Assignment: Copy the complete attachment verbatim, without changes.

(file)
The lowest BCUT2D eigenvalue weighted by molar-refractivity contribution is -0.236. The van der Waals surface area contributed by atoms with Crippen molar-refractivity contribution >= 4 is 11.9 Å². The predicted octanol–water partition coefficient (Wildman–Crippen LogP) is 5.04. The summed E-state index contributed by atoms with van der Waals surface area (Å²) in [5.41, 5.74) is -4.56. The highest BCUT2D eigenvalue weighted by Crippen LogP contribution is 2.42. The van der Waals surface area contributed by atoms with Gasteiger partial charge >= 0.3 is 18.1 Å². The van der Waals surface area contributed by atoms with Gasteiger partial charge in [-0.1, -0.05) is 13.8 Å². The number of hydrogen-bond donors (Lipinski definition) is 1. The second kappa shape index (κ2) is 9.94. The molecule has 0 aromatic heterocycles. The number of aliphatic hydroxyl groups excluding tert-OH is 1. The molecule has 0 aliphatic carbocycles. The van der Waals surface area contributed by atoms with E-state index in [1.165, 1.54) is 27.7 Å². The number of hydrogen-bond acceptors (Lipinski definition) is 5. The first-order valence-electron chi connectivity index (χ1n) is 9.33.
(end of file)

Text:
The lowest BCUT2D eigenvalue weighted by molar-refractivity contribution is -0.236. The van der Waals surface area contributed by atoms with Crippen molar-refractivity contribution >= 4 is 11.9 Å². The predicted octanol–water partition coefficient (Wildman–Crippen LogP) is 5.04. The summed E-state index contributed by atoms with van der Waals surface area (Å²) in [5.41, 5.74) is -4.56. The highest BCUT2D eigenvalue weighted by Crippen LogP contribution is 2.42. The van der Waals surface area contributed by atoms with Gasteiger partial charge >= 0.3 is 18.1 Å². The van der Waals surface area contributed by atoms with Gasteiger partial charge in [-0.1, -0.05) is 13.8 Å². The number of hydrogen-bond donors (Lipinski definition) is 1. The second kappa shape index (κ2) is 9.94. The molecule has 0 aromatic heterocycles. The number of aliphatic hydroxyl groups excluding tert-OH is 1. The molecule has 0 aliphatic carbocycles. The van der Waals surface area contributed by atoms with E-state index in [1.165, 1.54) is 27.7 Å². The number of hydrogen-bond acceptors (Lipinski definition) is 5. The first-order valence-electron chi connectivity index (χ1n) is 9.33.